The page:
Atrium Quartet at Wigmore Hall – Mendelssohn & Shostakovich

Mendelssohn
String Quartet No.6 in F minor, Op.80
Shostakovich
String Quartet No.9 in E flat, Op.117

Atrium Quartet [Alexey Naumenko & Anton Ilyunin (violins), Dmitry Pitulko (viola) & Anna Gorelova (cello)]


Reviewed by: Richard Whitehouse

Reviewed: 7 December, 2008
Venue: Wigmore Hall, London

Atrium QuartetWinners of both the First Prize and Audience Prize of the 2003 LondonInternational String Quartet Competition, the Atrium Quartet recently tookthe honours at the fifth such competition in Bordeaux with its superbaccount of Shostakovich’s Fifth Quartet (one recently issued on Zig-ZagTerritoires in harness with a scarcely less fine account of Beethoven’s’Harp’ Quartet). These musicians first appearance at a Wigmore Hall “Coffee Concert” (the long-established Sunday-morning series) comprised this unlikely but, in the event, highly convincing coupling.

Inspired by the sudden death of his beloved sister Fanny, Mendelssohn’s Fminor Quartet (1847) has recently enjoyed a plethora of performances –younger ensembles no doubt relishing the challenge of its alternatelyviolent and introspective moods rarely associated with this composer. Therewas no lack of the former in a charged opening Allegro or the powerfulrhythmic drive of the scherzo, while the Adagio had an eloquence the moremoving for its restraint and the finale drew on earlier aspects for aheightened apotheosis – Alexey Naumenko soaring above his colleagues withthrilling passion.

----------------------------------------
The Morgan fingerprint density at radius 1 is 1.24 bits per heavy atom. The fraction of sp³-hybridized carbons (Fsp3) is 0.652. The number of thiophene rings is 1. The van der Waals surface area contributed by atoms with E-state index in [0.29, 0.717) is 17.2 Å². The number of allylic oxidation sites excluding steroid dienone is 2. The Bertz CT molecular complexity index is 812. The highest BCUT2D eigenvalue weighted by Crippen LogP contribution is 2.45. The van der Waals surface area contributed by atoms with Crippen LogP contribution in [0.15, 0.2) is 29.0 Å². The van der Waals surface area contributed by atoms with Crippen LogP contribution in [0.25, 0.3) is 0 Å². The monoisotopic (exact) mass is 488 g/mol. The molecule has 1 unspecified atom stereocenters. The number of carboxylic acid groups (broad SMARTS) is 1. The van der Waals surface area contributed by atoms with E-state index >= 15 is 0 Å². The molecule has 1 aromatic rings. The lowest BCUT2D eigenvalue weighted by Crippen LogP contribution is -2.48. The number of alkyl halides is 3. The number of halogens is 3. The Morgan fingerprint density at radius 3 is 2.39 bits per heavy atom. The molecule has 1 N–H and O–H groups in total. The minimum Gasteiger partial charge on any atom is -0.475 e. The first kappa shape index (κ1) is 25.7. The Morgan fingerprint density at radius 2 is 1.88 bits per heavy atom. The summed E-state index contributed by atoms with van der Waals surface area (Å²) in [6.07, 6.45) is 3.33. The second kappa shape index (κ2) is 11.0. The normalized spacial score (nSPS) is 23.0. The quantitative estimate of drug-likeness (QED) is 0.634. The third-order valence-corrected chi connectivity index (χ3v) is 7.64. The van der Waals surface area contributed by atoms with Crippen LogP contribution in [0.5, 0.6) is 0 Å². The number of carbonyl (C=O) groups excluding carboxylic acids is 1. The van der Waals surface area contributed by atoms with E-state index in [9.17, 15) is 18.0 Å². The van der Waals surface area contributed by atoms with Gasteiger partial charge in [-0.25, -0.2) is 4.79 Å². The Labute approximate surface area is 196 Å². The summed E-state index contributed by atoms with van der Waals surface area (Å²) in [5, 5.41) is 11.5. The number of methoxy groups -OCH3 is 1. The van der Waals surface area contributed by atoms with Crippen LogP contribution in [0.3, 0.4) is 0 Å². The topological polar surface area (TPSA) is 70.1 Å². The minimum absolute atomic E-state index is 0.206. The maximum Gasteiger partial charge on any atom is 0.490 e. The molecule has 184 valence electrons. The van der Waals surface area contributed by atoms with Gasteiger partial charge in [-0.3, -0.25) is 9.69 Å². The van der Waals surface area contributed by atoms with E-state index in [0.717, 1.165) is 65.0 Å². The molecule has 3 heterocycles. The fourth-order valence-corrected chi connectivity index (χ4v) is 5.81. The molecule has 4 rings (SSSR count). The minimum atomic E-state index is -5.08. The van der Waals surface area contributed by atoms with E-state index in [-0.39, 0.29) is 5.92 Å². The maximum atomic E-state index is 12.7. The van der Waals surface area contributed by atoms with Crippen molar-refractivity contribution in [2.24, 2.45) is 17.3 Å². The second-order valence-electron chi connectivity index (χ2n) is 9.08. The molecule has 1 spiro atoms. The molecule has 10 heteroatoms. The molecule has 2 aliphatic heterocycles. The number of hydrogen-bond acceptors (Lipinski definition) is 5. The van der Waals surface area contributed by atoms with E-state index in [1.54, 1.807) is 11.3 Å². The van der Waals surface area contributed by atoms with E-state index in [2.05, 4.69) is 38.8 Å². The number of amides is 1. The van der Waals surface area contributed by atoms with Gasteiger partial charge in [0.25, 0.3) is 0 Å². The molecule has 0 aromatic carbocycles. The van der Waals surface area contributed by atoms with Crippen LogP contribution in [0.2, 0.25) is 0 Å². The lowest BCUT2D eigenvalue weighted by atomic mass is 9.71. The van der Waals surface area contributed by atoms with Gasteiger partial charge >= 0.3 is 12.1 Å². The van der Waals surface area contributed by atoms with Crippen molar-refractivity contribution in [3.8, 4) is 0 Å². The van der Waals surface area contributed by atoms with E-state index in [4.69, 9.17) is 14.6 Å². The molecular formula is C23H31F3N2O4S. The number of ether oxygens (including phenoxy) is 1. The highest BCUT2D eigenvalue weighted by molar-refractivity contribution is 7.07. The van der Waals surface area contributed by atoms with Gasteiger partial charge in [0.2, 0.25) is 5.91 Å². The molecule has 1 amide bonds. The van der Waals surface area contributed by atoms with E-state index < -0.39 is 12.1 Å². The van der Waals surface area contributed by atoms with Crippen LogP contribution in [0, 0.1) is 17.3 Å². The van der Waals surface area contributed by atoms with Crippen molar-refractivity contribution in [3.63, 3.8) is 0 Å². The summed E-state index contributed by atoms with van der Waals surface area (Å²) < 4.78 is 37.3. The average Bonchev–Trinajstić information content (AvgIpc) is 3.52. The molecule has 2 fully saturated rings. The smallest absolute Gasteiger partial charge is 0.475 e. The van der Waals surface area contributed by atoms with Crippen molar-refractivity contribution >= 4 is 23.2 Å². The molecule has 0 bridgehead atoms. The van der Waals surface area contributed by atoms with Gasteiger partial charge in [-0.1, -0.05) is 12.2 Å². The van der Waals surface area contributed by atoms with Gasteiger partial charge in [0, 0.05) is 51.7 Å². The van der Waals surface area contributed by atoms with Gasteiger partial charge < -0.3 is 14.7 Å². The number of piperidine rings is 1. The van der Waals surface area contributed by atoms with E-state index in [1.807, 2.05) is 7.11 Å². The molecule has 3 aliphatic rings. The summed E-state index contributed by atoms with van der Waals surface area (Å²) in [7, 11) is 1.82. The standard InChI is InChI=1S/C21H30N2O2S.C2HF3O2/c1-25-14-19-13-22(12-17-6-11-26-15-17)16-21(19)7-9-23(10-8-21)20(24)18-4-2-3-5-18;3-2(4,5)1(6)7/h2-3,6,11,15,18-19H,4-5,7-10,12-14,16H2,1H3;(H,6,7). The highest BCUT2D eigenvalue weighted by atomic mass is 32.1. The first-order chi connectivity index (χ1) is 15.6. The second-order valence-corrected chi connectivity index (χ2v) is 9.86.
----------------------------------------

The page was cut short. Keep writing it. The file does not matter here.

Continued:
Although not among his greatest string quartets, Shostakovich’s Ninth (1964)is one of his most immediately attractive – not least through the way thatit channels its expressive diversity into a continual and cohesive sequence.The Atrium Quartet had the measure of its equivocal opening Moderato – itsintricate textural interplay effortlessly realised, then lacking nothing inelegiac intensity in the first Adagio or stealthy rhythmic motion in theAllegretto. The second Adagio could have done with a degree more emotional intensity (Anton Ilyunin a little too circumspect in his pizzicatooutburst), but the closing Allegro capped the work in suitably powerfulfashion – for all that the headlong drive pursued over the final pagestested the ensemble and unanimity of even these excellent players.

An engrossing performance even so, and the Atrium offered an appropriateencore – the first of the two pieces (1931) which are the youngShostakovich’s only autonomous contribution to the quartet medium. Tenderly played here, it made one anticipate the Atrium Quartet’s next recital at theWigmore Hall.

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